Dell XPS 15 Review: A great laptop gets bigger and a little better
It doesn’t take a genius to realize that when you hit pay dirt, you might do so again if you keep digging in the same area. That’s the tack Dell takes with its redesigned XPS 15 laptop: It’s easily summed up as a bigger, more powerful version of the super-popular XPS 13.
Bigger isn’t always better, of course, but in the case of the XPS 15, it worked out pretty well. Its body has the same aluminum top and bottom. The familiar carbon-fiber keyboard deck is there, too. Also like the XPS 13, this XPS15 features an ultra-thin “InfinityEdge” bezel around its 15.6-inch screen.
The model I reviewed is mid-range. That means a 1920×1080 resolution non-touchscreen, though a 4K Ultra HD screen with touch is available. Regardless of screen type, you get that 5.5mm-skinny bezel, and it makes for an impressive presentation—for comparison, HP’s Spectre X360 15T has a 15mm-wide bezel. But oddly, the XPS 15’s bezel didn’t wow me the same way the original XPS 13’s did, even though both bezels are basically the same size. The narrow bezel looks great except from this angle
Like its sibling, that thin bezel results in the same awkward camera placement. Instead of residing at the top of the screen, the XPS 15’s camera sits in the lower lefthand side. That means people who do a lot of typing during video calls had mind their cuticles.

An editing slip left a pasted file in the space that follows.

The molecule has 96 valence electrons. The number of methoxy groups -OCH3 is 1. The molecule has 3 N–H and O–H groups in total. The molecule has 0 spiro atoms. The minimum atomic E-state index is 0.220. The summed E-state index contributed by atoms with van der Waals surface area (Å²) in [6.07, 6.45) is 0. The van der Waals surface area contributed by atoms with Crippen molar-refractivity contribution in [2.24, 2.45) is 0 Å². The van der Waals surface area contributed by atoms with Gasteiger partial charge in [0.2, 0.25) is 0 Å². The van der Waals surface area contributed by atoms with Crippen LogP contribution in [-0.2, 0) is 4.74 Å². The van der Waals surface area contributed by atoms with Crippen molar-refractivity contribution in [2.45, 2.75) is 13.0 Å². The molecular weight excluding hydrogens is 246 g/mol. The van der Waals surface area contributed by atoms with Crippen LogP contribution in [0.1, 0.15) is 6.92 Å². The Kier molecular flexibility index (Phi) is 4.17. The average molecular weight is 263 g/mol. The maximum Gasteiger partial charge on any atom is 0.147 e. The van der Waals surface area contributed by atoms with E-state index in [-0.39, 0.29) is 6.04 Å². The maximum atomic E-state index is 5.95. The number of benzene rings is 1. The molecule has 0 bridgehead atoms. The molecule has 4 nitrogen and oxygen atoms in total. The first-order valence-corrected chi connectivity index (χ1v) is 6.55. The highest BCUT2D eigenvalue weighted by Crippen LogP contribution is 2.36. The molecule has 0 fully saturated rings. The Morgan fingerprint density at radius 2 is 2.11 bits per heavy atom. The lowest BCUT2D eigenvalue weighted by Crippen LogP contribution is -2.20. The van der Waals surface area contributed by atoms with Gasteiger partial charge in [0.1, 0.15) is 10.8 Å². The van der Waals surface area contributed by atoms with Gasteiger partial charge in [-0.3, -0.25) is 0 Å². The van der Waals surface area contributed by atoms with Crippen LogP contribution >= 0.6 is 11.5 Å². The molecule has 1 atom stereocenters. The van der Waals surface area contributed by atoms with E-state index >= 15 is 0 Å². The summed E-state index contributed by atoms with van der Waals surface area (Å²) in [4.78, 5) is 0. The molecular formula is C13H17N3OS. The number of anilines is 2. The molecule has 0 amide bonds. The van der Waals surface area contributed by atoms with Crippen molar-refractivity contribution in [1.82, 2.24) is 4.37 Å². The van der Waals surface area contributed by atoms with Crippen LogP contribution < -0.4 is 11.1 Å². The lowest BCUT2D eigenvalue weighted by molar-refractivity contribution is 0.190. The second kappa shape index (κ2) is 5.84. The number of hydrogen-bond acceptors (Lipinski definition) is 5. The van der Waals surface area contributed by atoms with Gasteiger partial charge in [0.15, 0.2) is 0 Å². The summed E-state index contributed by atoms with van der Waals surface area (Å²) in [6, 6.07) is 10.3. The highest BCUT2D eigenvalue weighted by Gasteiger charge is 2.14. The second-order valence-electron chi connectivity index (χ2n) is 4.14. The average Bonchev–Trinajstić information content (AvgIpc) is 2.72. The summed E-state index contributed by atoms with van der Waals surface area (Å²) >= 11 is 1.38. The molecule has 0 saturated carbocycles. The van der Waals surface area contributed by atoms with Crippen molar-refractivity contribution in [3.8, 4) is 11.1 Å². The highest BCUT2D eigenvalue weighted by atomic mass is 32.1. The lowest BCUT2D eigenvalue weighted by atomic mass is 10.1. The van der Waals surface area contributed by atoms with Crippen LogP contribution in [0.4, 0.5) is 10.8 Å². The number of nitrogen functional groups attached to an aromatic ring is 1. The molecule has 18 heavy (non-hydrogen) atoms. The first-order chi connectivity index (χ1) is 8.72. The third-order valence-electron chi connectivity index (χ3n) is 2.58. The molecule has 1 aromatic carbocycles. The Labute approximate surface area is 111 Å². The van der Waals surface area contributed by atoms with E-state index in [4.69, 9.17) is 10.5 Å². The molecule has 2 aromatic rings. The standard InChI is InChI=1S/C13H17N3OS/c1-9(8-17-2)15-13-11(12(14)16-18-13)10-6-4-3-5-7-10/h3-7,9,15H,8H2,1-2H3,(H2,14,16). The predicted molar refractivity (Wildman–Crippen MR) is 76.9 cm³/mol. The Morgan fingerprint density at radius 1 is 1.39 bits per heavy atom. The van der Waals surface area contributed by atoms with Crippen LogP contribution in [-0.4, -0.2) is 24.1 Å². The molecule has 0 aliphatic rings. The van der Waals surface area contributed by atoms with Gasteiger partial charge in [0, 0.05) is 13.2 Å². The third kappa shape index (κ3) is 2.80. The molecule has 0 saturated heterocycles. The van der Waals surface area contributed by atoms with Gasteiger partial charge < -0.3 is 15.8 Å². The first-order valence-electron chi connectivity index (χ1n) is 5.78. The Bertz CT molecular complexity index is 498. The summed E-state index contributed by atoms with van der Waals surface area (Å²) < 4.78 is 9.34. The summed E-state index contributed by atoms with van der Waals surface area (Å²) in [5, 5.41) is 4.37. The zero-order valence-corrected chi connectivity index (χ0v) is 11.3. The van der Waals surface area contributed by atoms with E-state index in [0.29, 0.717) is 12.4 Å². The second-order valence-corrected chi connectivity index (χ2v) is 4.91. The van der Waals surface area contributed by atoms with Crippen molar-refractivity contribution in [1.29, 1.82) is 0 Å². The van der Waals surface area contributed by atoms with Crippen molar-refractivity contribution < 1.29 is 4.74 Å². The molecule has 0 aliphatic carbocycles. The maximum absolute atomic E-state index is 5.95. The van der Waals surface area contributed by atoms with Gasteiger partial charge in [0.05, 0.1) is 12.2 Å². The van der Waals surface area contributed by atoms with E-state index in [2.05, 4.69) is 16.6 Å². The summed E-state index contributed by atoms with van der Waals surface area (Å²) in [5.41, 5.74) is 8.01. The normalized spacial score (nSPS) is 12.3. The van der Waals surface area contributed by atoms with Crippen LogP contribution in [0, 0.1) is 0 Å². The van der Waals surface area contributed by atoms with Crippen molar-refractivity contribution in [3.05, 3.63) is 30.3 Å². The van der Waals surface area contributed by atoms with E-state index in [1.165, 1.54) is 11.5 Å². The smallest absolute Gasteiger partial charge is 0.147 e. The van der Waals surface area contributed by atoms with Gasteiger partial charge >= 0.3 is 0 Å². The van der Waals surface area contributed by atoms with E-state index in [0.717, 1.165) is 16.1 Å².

The slender bezel also means Dell had to do some gymnastics to backlight the screen properly. This isn’t something you would notice under normal circumstances, especially because it’s an IPS panel and has good off-axis viewing angles. However, when I placed the XPS 15, HP Spectre X360 15T, and Samsung’s Book 9 Pro in a dark room and cranked up the screen brightness of each, the XPS 15 showed more backlight bleed. I’d rate the Spectre X360 15T first in quality, with the Samsung Book 9 second.
The image quality on the XPS 15 is fine, but it’s worth noting that the anti-reflective screen on our test unit will, basically by definition, look duller than the glossy displays on the HP and Samsung. What you give up in eye-catching pizzazz, though, you get back in greatly reduced glare..
You get Thunderbolt 3 on the new Dell XPS 15 (bottom) and the new Dell XPS 13 (top) but only the Dell will charge from the port.
Ports: a note about the USB-C
For ports, you get an SD card reader, a USB 3.0 Type A port, and a Kensington lock on the left side. On the right, you’ll find a full-sized HDMI and second USB 3.0 Type A port, combination analog audio jack, and a USB 3.1 Gen 2 10Gbps Type C port with Thunderbolt 3 support. Nothing wrong with this selection, but I’d like to put in a good word for those of us with older hard drives that require dual Type A plugs to get enough power. On the XPS 15, such an accessory wouldn’t work without an optional adapter cable.